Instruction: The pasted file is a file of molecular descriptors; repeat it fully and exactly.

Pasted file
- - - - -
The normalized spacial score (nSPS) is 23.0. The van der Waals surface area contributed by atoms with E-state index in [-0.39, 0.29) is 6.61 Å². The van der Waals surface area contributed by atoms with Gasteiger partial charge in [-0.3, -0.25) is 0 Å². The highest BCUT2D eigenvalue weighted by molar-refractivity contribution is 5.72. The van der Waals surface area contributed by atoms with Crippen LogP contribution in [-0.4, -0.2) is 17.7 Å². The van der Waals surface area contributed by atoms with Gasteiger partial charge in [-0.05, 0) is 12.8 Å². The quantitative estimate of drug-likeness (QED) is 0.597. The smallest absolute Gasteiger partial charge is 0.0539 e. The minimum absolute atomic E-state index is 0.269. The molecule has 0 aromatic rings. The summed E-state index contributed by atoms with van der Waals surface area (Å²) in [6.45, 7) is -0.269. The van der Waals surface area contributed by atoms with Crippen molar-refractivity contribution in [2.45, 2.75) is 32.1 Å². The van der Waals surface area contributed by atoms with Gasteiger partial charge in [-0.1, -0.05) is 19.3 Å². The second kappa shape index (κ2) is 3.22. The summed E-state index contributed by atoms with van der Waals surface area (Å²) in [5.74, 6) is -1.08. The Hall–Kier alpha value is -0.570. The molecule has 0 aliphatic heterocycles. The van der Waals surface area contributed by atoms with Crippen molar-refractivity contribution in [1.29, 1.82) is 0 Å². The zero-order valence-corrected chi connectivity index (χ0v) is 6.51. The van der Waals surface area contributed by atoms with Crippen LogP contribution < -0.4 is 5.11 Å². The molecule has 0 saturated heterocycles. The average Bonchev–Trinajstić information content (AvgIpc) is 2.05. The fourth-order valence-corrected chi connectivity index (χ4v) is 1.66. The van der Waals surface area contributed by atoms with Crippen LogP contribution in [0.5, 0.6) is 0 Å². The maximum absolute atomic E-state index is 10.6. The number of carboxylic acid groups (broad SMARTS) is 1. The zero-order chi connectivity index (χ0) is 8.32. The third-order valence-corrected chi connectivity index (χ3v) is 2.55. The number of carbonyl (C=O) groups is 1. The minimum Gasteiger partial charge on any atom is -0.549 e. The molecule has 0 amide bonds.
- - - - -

The normalized spacial score (nSPS) is 23.0. The van der Waals surface area contributed by atoms with E-state index in [-0.39, 0.29) is 6.61 Å². The van der Waals surface area contributed by atoms with Gasteiger partial charge in [-0.3, -0.25) is 0 Å². The highest BCUT2D eigenvalue weighted by molar-refractivity contribution is 5.72. The van der Waals surface area contributed by atoms with Crippen LogP contribution in [-0.4, -0.2) is 17.7 Å². The van der Waals surface area contributed by atoms with Gasteiger partial charge in [-0.05, 0) is 12.8 Å². The quantitative estimate of drug-likeness (QED) is 0.597. The smallest absolute Gasteiger partial charge is 0.0539 e. The minimum absolute atomic E-state index is 0.269. The molecule has 0 aromatic rings. The summed E-state index contributed by atoms with van der Waals surface area (Å²) in [6.45, 7) is -0.269. The van der Waals surface area contributed by atoms with Crippen molar-refractivity contribution in [2.45, 2.75) is 32.1 Å². The van der Waals surface area contributed by atoms with Gasteiger partial charge in [-0.1, -0.05) is 19.3 Å². The second kappa shape index (κ2) is 3.22. The summed E-state index contributed by atoms with van der Waals surface area (Å²) in [5.74, 6) is -1.08. The Hall–Kier alpha value is -0.570. The molecule has 0 aliphatic heterocycles. The van der Waals surface area contributed by atoms with Crippen molar-refractivity contribution in [1.29, 1.82) is 0 Å². The zero-order valence-corrected chi connectivity index (χ0v) is 6.51. The van der Waals surface area contributed by atoms with Crippen LogP contribution < -0.4 is 5.11 Å². The molecule has 0 saturated heterocycles. The average Bonchev–Trinajstić information content (AvgIpc) is 2.05. The fourth-order valence-corrected chi connectivity index (χ4v) is 1.66. The van der Waals surface area contributed by atoms with Crippen LogP contribution in [0.5, 0.6) is 0 Å². The maximum absolute atomic E-state index is 10.6. The number of carboxylic acid groups (broad SMARTS) is 1. The zero-order chi connectivity index (χ0) is 8.32. The third-order valence-corrected chi connectivity index (χ3v) is 2.55. The number of carbonyl (C=O) groups is 1. The minimum Gasteiger partial charge on any atom is -0.549 e. The molecule has 0 amide bonds.